-- The 25 percent bracket would go to 28 percent;
-- The 28 percent bracket would become 31 percent;
-- The 33 percent bracket would go to 36 percent; and
-- People in the highest bracket -- 35 percent -- would see their rate go up to 39.6 percent.
Obama and most Democrats in Congress want to let the rate cuts for the two highest income brackets expire and go back to their previous, higher levels, but leave unchanged the income tax rates for other Americans.
In 2001, estates worth more than $675,000 were taxed at the 55 percent rate. Over the years, the threshold rose to $3.5 million, and estates worth more than that were taxed at the 45 percent rate. This year, the estate tax rate is zero. But starting in 2011, it would return to 55 percent with a $1 million exemption. Most Democrats say they'd like to see estates taxed at the 2009 level of 45 percent, but there is not yet a consensus about the exemption amount. A smaller number of Democrats, led by Sen. Blanche Lincoln (D-Ark.), have advocated a $5 million exemption and a 35 percent rate.
Before 2001, married couples that combined their income and filed a joint return were taxed at a higher rate than if they filed separately. They also did worse when it came to calculating deductions, tax bracket eligibility and credits. The tax cut packages during the Bush years eliminated most of those inequities, but they will return full force without congressional action.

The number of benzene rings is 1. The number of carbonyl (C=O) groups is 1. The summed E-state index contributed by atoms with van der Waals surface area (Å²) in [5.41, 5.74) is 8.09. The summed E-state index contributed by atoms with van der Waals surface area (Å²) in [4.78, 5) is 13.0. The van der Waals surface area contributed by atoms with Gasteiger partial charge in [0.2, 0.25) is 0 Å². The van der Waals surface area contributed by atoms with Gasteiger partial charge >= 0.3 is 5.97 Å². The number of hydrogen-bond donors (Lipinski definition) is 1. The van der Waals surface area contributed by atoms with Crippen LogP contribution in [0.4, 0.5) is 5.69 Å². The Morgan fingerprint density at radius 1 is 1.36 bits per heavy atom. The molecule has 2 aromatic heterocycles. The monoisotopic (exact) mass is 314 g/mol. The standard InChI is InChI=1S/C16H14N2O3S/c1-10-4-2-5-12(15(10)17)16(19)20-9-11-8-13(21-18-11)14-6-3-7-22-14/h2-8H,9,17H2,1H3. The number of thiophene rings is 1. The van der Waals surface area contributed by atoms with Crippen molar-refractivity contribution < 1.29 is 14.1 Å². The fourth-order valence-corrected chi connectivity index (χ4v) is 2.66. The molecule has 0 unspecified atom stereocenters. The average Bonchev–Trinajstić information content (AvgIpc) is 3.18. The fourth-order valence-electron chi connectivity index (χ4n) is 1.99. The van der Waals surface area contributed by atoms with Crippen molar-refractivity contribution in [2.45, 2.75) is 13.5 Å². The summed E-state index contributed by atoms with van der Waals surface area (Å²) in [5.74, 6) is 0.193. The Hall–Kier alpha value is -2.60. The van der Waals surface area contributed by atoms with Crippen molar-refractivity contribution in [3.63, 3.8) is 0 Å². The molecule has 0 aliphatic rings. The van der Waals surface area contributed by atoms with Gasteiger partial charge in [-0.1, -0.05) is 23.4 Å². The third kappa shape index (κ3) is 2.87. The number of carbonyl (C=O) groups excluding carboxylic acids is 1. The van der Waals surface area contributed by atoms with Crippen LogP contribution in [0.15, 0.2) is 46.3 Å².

Capital Gains and Dividends
The 2003 tax cuts reduced levies on capital gains and dividends to 15 percent or 5 percent based on a person's income. More cuts zeroed out dividend taxes entirely for some earners. Capital gains rates will return to 20 percent in 2011 without action, while the tax on dividends will go back to marginal rates.
Alternative Minimum Tax
It may come as a surprise that the United States has two parallel tax systems -- one for high earners and one for middle- and low-income Americans. The dual tax system was developed about 40 years ago to prevent wealthier Americans from zeroing out their taxable income with clever deductions and accounting tricks.
Currently, the AMT, which includes different and less generous tax breaks, applies to families making more than $70,000 and individuals making more than $46,000 annually, but in 2011 those numbers would revert to 2001 ranges. That means millions of Americans -- families making $45,000 or more and individuals making at least $33,750 -- would be hit with the higher tax.
Child Tax Credit
In 2010, most families got a $1,000 tax credit for each child. In 2011, the credit would drop to $500 per child.
In general, Democrats say they want to extend nine-tenths of these tax cuts. President Obama's budget blueprint extended the tax cuts for all but the top income brackets, and the Senate Budget Committee endorsed a similar proposal.
But Congress needs to move on a bill (as yet unwritten) and pass it before the end of the year to make those promises a reality. Is it possible? As Sen. Richard Durbin (D-Ill.) the Democrats' second-ranking senator, told Politics Daily this week, "We know the direction we want to go in, but we're not there yet."